This post seems to be older than 1 year— so keep that in mind while reading. It might be outdated.
Guest post by Older and Wiser.
Older and Wiser is a rural carrier.
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This is how I see it!
No Pain - No Hunger - No Vision
This article is a summary of management’s side concerning the rural carrier’s future. Most of what I wrote concerns the middle management that resides in the district and regional offices. Washington is too busy with the high level concerns of the business and the lower management levels represented by Postmasters and Supervisors are powerless to exact meaningful change. The district/regional offices have to be an advocate for both the Postal Service and the field crafts and that is where they come up short. I could have written a few more blogs, but as I put my thoughts together, it seems that all my previous and future writings would have fallen under the three ideas listed above.
My office has had 7 new subs come in this year and only 2 remain. That is an attrition rate of about 70%. I have seen many complaints in the General Discussion area of Ruralinfo’s carrier blog to know that the lack of subs is a wide ranging problem. What steps is the Postal Service taking to fix this problem? I don’t see any attempt to fix this problem or alot of the difficulties that plague a rural carrier. Why? To fix a problem requires an earnest effort and why do that when they can deny that there is any problem at all. This way they leave all the offices to fend for themselves when there is a sub shortage and feel none of the pain their apathy causes. It is easy to follow this route because in the district/regional offices there is …
To advance in the private business world, besides achieving the tasks in a position’s job description, you must go further to get promoted and receive the extra salary commensurate with the goals achieved. Many times this means searching out problems and facing them head-on. No one likes problems, but they are present in every company and it is those people who don’t run when times become difficult that stand out from the crowd. To advance in the Postal Service it seems that you only need to live long enough to get a higher position. Performance does not seem so important. You don’t see any effort to tackle problems because you don’t need to stand out; you only need to be alive and breathing when a position opens. It is that lack of hunger that is missing in the USPS and the number of unresolved problems sadly reflects that fact. The result of No Pain and No Hunger is …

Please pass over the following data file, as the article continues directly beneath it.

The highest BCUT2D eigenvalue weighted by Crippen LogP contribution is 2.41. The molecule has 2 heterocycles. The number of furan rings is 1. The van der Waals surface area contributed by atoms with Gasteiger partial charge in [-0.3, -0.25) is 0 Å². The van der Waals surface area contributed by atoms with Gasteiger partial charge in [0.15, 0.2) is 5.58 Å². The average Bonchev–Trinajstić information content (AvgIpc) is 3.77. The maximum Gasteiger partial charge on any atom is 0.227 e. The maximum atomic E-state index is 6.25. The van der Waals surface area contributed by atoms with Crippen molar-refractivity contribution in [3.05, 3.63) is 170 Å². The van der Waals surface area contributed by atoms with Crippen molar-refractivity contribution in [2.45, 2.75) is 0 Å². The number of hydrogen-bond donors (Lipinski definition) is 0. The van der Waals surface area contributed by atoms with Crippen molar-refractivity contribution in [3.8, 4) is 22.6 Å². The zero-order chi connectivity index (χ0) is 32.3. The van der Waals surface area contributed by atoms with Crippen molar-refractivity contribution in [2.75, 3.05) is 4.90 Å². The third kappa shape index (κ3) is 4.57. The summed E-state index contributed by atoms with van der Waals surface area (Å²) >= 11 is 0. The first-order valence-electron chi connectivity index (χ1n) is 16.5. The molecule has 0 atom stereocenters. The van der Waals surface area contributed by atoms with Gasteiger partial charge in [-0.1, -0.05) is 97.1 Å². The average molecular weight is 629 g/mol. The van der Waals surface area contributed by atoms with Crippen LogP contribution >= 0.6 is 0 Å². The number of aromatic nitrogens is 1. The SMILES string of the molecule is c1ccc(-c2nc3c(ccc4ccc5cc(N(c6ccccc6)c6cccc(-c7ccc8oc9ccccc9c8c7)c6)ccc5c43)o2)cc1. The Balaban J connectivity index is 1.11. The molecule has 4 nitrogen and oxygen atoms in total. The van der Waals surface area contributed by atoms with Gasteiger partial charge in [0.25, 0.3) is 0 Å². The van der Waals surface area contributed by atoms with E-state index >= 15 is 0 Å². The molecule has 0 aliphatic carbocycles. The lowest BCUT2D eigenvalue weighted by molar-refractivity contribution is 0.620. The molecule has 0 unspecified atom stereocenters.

Many of us could see three Christmas seasons ago (2012) that the current LLVs would be inadequate for delivering parcels in the upcoming years. Why couldn’t the Postal Service see it? Look at the two paragraphs above and that spells out No Vision. Taking action would have put some shelving in by 2013 and hopefully in all LLVs by this past Christmas season. How close are we to getting them? That is why one of my mantras has been the USPS needs more businessman in their ranks who are used to future strategic planning as part of their job description. They need “go-getters” who find the challenge in looking for and fixing problems not hiding from them.
The late Peter Drucker was a writer, professor and a management consultant. He is often called the father of modern management. I would like to present two statements of his and see how they relate to the USPS. The first is “Management is doing things right; leadership is doing the right things.” The second statement is “Most of what we call management consists of making it difficult for people to get their work done.” Well Postal Service, which sentence best describes your management style? Is it the former or the latter? Take an honest look in the mirror!